When walking through your property, look at it through the eyes of prospective tenants. Ask if this is a place in which you would want to live. Take special care when inspecting bathrooms and kitchens and remove mould. Ensure that all lights and appliances are in working order. Replace light bulbs as necessary.
5. Your current tenant won’t allow viewings
Your current tenant doesn’t have to agree to allow viewings. It is their home, after all. If you’ve maintained good tenant relationships and avoided conflict, the chances are that they will help by allowing viewings. However, if your tenant digs their heels in and refuses, then you may need to offer a financial incentive. Whichever is the case, make sure that your tenant knows their responsibilities and that they should keep the property clean and tidy.
6. Failing furnishings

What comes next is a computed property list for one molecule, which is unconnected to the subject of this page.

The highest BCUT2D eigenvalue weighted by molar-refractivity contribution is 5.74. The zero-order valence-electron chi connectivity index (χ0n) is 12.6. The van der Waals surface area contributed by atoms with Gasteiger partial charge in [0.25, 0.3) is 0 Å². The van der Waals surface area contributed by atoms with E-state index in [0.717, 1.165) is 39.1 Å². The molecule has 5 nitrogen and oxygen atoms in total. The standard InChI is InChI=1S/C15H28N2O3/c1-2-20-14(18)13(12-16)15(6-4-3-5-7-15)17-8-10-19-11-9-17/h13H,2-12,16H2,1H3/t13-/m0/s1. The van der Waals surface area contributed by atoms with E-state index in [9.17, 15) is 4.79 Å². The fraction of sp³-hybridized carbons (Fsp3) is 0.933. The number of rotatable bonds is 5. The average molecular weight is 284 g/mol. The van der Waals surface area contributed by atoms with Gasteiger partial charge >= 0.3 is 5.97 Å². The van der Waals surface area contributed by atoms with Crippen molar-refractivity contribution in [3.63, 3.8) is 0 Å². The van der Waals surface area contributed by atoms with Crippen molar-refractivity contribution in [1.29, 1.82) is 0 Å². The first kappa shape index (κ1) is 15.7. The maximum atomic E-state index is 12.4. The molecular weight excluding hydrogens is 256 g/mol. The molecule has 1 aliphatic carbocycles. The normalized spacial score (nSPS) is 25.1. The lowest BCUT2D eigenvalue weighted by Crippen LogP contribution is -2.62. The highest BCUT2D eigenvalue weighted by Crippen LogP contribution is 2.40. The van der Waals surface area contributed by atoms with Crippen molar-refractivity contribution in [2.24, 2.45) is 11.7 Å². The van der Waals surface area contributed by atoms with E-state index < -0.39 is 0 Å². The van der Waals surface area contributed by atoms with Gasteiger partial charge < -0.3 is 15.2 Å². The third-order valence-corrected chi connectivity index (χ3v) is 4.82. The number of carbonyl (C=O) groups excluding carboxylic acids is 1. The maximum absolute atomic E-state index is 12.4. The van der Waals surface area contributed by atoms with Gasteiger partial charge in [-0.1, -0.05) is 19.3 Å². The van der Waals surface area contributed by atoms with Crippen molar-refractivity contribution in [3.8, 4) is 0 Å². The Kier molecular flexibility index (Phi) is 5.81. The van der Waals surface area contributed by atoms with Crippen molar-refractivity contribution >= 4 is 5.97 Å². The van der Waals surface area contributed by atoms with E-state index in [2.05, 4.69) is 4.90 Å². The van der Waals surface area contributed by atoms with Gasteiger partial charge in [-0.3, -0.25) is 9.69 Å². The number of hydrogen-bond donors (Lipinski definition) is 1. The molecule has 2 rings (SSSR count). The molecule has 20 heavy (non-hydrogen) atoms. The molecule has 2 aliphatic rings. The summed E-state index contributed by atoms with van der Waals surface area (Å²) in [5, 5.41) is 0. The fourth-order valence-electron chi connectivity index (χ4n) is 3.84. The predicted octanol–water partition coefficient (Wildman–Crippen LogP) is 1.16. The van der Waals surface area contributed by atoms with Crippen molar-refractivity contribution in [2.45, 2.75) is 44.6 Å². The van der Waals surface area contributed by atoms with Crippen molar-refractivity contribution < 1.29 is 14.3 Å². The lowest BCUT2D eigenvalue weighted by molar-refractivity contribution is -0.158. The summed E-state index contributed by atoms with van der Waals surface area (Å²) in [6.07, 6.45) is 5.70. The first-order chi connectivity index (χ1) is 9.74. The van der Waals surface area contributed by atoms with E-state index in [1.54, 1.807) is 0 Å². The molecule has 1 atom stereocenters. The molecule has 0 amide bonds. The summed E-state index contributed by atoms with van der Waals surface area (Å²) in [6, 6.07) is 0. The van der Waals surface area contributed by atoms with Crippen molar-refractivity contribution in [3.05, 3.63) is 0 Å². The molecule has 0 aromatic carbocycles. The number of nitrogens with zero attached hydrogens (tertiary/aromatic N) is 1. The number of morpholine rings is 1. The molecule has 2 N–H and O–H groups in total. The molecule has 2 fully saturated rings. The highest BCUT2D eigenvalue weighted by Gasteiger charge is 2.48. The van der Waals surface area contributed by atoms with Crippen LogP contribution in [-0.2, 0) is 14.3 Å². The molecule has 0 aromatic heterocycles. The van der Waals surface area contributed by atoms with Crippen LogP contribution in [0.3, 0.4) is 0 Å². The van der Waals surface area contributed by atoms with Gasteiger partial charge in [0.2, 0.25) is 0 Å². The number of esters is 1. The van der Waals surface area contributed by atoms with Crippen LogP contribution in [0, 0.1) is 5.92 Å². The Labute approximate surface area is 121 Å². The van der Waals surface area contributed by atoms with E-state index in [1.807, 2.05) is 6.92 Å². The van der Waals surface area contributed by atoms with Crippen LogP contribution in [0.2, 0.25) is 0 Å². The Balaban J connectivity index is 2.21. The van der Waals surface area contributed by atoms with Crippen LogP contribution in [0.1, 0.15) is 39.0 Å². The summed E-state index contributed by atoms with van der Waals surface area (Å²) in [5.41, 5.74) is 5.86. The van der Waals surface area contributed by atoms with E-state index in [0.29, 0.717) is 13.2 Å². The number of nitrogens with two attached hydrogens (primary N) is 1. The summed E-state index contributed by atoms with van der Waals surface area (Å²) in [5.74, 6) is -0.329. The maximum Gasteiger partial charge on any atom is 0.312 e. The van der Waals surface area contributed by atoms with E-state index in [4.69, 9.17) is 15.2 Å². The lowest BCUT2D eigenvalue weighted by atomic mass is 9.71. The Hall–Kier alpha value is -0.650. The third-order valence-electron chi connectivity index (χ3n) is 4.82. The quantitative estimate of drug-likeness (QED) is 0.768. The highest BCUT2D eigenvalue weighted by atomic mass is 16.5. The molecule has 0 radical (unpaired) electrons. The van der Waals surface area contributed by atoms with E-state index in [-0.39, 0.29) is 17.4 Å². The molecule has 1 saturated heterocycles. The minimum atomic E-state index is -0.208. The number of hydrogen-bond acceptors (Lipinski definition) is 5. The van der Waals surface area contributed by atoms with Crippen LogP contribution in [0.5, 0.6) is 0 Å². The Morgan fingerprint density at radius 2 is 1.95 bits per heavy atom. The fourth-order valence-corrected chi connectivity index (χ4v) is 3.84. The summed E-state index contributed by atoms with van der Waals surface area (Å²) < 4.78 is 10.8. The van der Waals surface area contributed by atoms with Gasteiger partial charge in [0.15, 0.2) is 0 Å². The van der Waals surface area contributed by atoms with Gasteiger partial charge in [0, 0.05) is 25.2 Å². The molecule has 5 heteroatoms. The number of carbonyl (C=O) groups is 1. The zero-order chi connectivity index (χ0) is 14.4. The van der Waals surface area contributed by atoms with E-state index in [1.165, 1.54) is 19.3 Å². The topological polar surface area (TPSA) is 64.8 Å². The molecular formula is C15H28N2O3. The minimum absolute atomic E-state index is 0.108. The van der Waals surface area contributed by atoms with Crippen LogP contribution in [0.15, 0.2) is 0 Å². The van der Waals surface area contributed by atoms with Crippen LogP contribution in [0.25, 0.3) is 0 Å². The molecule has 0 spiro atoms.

If you’re letting a property furnished, you must ensure that the furniture is of good quality and durable. Consider two apartments, one with modern furniture in keeping with the apartment’s modern lines, and the second furnished with a mishmash of 70s-style second-hand furniture from a house clearance. Which will let easiest, fastest, and at the best rental price?
Get your furniture right. If feedback from viewings is that the furniture is a turn-off, then you should consider a new approach and invest in furniture for property investors.
I know this is a lot to consider, but if your property is not letting as quickly as you would like or at a comparable market price, it’s probably because of one of the above six reasons.
Getting properties let quickly is one of the ways in which we help our landlord clients. 97% of the properties we have under management are let within six weeks. Get in touch with the team at Ezytrac, on +44 0 1522 503 717 and discover how we maintain some of the fastest and best let rates in the country.